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May is Better Speech & Hearing Month: Know the signs of Speech and Language Delay!

​Knowledge about communication disorders allow parents and educators to act and help. The list below is from the American Speech-Language and Hearing Association's "Identifythesigns" campaign of 2014. The information is still valid and important today.

  • Does not smile or interact with others (birth and older)

  • Does not babble (4-7 months)

  • Makes only a few sounds or gestures, like pointing (7-12 months)

  • Does not understand what others say (7 months-2 years)

  • Says only a few words (12-18 months)

  • Words are not easily understood (18 months-2 years)

  • Does not put words together to make sentences (1.5-3 years)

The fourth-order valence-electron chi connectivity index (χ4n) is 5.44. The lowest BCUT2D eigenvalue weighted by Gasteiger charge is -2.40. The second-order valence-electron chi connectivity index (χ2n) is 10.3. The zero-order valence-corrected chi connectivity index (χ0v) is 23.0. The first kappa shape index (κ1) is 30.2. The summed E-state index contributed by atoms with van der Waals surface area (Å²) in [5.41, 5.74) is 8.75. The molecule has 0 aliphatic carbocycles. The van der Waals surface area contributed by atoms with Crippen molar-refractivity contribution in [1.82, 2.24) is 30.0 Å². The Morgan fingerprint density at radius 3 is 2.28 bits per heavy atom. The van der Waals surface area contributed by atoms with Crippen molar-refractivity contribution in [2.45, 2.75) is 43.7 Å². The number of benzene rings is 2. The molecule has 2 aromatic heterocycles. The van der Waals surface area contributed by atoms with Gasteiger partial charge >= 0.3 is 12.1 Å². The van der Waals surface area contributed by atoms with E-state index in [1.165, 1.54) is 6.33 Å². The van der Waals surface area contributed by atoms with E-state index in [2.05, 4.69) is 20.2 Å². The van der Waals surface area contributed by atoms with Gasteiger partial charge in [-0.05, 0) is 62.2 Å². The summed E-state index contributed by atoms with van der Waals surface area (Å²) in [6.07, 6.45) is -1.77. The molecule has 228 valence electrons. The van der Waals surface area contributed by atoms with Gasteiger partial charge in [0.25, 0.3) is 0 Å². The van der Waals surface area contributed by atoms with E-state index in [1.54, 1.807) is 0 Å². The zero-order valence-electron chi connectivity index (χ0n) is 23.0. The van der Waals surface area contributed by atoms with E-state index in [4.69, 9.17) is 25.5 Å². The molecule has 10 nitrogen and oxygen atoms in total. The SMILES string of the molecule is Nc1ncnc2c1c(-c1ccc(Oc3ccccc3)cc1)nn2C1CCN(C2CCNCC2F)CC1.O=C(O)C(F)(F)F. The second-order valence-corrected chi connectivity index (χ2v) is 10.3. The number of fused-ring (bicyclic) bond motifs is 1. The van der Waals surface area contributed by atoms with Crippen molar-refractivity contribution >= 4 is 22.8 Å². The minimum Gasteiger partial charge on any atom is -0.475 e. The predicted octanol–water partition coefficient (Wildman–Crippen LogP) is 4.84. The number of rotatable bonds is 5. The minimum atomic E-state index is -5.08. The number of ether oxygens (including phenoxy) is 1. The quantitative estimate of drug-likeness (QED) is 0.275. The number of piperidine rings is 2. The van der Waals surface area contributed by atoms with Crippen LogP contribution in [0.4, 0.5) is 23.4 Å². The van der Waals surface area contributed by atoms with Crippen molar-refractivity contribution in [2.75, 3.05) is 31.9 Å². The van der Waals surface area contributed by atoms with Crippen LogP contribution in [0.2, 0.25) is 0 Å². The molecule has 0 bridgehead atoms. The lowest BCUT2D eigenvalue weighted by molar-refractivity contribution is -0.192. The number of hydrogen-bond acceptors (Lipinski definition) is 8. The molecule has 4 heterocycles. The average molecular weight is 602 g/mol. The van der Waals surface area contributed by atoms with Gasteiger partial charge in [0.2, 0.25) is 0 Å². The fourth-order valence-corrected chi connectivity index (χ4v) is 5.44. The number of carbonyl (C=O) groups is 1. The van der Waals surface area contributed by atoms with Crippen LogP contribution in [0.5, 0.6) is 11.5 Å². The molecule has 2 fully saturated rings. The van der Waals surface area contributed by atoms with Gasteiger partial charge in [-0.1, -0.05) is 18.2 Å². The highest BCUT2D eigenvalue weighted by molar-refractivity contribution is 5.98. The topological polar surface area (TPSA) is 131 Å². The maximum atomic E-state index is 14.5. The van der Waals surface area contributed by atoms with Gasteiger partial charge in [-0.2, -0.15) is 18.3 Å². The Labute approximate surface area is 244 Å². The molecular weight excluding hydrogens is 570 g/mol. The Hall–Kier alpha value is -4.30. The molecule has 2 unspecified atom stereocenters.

• Has trouble playing and talking with other children (2-3 years)

  • Has trouble with early reading and writing skills (2.5-3 years)

What Parents Can Do

  • Listen and respond to your child

  • Talk, read, and play with your child

  • Talk with your child in the language you are most comfortable using

  • Know it is good to teach your child to speak a second language

  • Talk about what you are doing and what your child is doing

  • Use a lot of different words with your child

  • Use longer sentences as your child gets older

  • Have your child play with other children

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